Classic French Opera Cake

A slice of Opera cake on a plate.

The Spruce/Cara Cormack

Prep: 90 mins
Cook: 7 mins
Chill: 2 hrs
Total: 3 hrs 37 mins
Servings: 16 servings
Yield: 1 cake
Nutrition Facts (per serving)
657 Calories
49g Fat
43g Carbs
13g Protein
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Nutrition Facts
Servings: 16
Amount per serving
Calories 657
% Daily Value*
Total Fat 49g 63%
Saturated Fat 25g 125%
Cholesterol 184mg 61%
Sodium 245mg 11%
Total Carbohydrate 43g 16%
Dietary Fiber 6g 21%
Total Sugars 31g
Protein 13g
Vitamin C 0mg 0%
Calcium 107mg 8%
Iron 5mg 30%
Potassium 402mg 9%
*The % Daily Value (DV) tells you how much a nutrient in a food serving contributes to a daily diet. 2,000 calories a day is used for general nutrition advice.
(Nutrition information is calculated using an ingredient database and should be considered an estimate.)

There is much debate as to who, exactly, invented the original opera cake recipe and where. Some culinary historians have set it as far back as the 1890s, while others put its creation at a Paris shop in the mid-20th century. Most opera cake enthusiasts agree that the best—to some, the only—place to buy opera cake is at Dalloyau, where it was named L'Opera in honor of the Paris Opera.

Whichever camp you fall into, the delicious taste of coffee and chocolate makes this opera cake recipe well worth the time investment. It includes a total of six layers made of light almond sponge cake (joconde in French), coffee buttercream, and dark chocolate ganache, and it's all topped with a chocolate glaze. If you'd like to give it an authentic finishing touch, pipe the word "opera" on top of each piece using any glaze you have leftover.

Do not be put off by the number of ingredients or steps. Read through the recipe at least twice so that you have a good understanding of the ingredients and processes that you'll need to use, then simply take your time. It may seem daunting, but you will be rewarded with the effort you put into this showstopping French dessert

"This cake is honestly so good! It definitely feels like I was transported to a Parisian bistro for dessert! And even though there are a lot of steps and elements to the recipe, it definitely is worth it! " —Kiana Rollins

Classic French Opera Cake/Tester Image
A Note From Our Recipe Tester


For the Almond Cake:

  • 3 tablespoons unsalted butter, melted and cooled, more for the pans

  • 6 large egg whites, room temperature

  • 2 tablespoons granulated sugar

  • 2 cups blanched finely ground almonds, or almond flour

  • 2 1/4 cups confectioners' sugar, sifted

  • 6 large eggs

  • 1/2 cup (60 g) all-purpose flour

For the Coffee Buttercream:

  • 2 tablespoons instant espresso

  • 2 tablespoons boiled water

  • 1 cup granulated sugar

  • 3 tablespoons water

  • 1 teaspoon pure vanilla extract

  • 1 large egg

  • 1 large egg yolk

  • 18 tablespoons (9 ounces) unsalted butter

For the Dark Chocolate Ganache:

  • 1/2 cups whole milk

  • 1/4 cup heavy cream

  • 8 ounces bittersweet chocolate, finely chopped

  • 4 tablespoons unsalted butter, room temperature

For the Chocolate Glaze:

  • 5 ounces bittersweet chocolate, finely chopped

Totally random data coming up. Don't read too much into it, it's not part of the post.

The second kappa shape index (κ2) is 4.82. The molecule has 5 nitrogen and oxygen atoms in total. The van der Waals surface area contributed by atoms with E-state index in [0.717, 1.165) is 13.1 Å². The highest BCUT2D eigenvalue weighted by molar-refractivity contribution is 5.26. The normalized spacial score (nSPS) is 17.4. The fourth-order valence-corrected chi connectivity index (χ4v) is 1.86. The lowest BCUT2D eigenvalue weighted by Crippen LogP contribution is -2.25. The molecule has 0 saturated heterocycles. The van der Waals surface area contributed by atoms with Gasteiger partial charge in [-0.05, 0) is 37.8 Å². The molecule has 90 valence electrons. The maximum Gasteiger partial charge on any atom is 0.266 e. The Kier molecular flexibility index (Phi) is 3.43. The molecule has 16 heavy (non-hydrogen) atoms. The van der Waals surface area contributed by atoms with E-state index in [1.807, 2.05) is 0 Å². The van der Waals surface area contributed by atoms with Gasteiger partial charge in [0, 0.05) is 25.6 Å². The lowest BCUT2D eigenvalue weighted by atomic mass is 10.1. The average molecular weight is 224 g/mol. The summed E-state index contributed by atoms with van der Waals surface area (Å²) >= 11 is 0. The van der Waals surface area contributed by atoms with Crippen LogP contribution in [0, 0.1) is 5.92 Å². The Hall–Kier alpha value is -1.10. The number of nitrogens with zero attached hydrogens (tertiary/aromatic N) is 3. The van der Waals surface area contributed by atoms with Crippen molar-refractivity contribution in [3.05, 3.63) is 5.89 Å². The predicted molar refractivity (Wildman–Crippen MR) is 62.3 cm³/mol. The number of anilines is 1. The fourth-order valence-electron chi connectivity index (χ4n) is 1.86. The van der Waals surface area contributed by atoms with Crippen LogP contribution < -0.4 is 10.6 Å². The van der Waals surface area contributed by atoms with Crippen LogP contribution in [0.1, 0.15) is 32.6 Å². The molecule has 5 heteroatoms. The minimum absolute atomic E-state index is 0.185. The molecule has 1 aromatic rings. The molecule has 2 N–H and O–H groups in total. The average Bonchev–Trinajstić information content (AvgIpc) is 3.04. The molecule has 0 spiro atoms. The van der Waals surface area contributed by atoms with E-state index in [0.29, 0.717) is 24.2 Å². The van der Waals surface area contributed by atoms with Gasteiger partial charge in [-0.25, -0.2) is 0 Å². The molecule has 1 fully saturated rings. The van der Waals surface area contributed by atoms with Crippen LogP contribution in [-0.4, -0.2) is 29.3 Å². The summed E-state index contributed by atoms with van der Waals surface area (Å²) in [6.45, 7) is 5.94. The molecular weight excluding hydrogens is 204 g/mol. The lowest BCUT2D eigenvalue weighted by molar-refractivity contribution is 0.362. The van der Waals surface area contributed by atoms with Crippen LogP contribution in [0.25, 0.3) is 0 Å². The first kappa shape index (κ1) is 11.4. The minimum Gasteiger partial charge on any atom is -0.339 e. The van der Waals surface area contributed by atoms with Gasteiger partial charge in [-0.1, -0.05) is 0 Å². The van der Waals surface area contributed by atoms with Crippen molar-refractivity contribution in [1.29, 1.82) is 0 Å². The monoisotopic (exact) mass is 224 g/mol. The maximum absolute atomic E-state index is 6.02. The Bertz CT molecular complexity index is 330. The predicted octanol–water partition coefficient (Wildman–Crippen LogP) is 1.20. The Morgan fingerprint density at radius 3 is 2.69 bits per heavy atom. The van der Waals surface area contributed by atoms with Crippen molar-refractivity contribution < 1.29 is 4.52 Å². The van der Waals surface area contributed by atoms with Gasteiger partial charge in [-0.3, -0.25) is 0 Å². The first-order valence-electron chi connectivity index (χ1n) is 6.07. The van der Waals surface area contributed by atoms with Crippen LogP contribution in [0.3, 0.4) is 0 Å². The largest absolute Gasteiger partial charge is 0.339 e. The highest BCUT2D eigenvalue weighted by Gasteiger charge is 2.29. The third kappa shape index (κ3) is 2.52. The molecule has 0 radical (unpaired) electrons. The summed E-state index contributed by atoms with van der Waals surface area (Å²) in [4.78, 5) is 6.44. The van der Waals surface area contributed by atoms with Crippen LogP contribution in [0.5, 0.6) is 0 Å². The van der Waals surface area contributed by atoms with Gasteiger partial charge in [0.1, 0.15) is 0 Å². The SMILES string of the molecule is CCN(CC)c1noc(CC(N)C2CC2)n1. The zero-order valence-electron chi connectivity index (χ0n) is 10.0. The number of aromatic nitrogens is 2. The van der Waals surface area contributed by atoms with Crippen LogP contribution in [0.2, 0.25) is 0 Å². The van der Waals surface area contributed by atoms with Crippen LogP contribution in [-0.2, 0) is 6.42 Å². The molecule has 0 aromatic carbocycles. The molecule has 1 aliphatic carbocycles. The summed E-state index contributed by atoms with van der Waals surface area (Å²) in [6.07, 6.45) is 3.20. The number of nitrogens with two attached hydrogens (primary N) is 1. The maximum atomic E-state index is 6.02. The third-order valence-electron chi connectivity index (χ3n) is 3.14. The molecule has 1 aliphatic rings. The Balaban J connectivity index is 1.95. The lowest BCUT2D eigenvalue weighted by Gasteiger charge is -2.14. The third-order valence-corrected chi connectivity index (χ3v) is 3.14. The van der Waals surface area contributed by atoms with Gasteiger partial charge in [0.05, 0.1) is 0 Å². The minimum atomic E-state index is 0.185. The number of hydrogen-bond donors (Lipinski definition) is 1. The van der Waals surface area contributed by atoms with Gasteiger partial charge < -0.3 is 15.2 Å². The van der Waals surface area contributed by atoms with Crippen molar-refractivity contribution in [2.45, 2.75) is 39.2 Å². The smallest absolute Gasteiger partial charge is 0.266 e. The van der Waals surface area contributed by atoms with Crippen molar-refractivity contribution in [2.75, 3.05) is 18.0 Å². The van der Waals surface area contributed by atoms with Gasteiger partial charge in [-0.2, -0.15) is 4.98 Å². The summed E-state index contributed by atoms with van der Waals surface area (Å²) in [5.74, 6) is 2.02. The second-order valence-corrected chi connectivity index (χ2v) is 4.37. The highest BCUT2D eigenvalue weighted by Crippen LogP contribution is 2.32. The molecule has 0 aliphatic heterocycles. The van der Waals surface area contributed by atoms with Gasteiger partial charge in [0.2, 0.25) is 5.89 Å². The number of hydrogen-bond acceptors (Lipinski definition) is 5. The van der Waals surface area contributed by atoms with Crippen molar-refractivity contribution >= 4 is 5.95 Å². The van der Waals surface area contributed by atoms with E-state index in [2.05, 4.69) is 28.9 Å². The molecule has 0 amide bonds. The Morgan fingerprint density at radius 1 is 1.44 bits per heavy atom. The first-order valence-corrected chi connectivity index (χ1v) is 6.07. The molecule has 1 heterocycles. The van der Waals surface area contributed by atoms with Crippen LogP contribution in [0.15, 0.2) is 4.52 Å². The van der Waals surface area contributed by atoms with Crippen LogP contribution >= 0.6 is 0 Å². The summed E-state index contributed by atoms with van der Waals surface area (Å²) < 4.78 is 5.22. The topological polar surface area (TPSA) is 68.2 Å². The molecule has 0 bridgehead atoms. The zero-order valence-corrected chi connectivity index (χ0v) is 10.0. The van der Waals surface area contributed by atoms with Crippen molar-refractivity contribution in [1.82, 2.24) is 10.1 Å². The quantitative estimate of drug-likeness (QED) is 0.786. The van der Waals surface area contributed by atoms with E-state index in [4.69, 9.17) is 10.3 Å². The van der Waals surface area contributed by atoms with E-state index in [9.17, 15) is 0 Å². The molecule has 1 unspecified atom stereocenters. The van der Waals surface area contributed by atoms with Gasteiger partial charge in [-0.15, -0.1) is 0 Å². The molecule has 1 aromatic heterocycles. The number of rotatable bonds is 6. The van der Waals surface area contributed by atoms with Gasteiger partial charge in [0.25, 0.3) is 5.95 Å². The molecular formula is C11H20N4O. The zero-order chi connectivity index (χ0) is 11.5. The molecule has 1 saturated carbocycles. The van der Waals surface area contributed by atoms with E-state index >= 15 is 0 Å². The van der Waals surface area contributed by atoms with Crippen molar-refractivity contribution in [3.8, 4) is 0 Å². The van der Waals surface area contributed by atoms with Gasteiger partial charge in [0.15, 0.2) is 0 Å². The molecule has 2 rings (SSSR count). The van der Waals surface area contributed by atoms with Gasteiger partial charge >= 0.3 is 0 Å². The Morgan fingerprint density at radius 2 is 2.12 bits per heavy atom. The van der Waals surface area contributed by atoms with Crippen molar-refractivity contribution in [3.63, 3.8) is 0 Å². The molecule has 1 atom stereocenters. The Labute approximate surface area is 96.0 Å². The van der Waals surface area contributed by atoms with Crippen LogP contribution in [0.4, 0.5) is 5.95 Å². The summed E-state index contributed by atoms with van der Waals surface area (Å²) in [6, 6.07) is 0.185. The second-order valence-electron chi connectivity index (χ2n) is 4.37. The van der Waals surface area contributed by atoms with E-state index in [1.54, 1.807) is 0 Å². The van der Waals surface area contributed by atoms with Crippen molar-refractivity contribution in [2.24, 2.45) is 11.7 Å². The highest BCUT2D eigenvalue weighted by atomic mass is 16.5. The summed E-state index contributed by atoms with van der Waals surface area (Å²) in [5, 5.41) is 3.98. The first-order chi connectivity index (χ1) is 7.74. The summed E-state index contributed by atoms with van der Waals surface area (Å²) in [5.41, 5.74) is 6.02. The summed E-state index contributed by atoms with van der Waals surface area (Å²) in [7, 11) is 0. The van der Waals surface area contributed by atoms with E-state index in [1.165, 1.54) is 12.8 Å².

• 1/2 cup unsalted butter

Steps to Make It

Note: while there are multiple steps to this recipe, this dessert is broken down into workable categories to help you better plan for baking.

Make the Almond Sponge Cake

  1. Gather the ingredients.

    Ingredients to make almond sponge cake.

    The Spruce/Cara Cormack

  2. Position two racks in the upper and lower third of the oven and heat to 425 F. Line two 15-inch by 12-inch rimmed pans with parchment paper and brush the surface of the paper with butter. Set aside.

    Baking sheets lined with parchment and oil.

    The Spruce/Cara Cormack

  3. In the bowl of a stand mixer with the whisk attachment, or an electric beater on high speed, beat the egg whites until they become foamy and start to expand. Sprinkle in the sugar, one teaspoon at a time, beating between additions, until all of it is incorporated into the egg whites. Continue beating the meringue until it is glossy and holds stiff peaks.

    Whipped meringue in a stainless steel bowl.

    The Spruce/Cara Cormack

  4. In a separate large bowl, beat the ground almonds, confectioners' sugar, and whole eggs on medium until the mixture becomes light and foamy.

    Almond sponge cake batter in a glass bowl.

    The Spruce/Cara Cormack

  5. Gently stir the all-purpose flour into the almond batter.

    Almond sponge cake batter.

    The Spruce/Cara Cormack

  6. Gently stir 1/4 of the almond batter into the whipped egg whites. Fold the remainder of the almond batter and the 3 tablespoons melted, cooled butter into the egg whites.

    Almond sponge cake batter in a stainless steel mixing bowl.

    The Spruce/Cara Cormack

  7. Divide the sponge cake batter between the two prepared pans and bake the cakes until the surfaces spring back from a light touch, 5 to 7 minutes.

    Almond sponge cake on a baking sheet.

    The Spruce/Cara Cormack

  8. Cool the cakes slightly. Cover the top surface of each cake with a fresh piece of parchment and carefully invert them onto a clean surface. Slowly peel back the old parchment and allow the paper to rest loosely over the cakes to prevent them from drying out.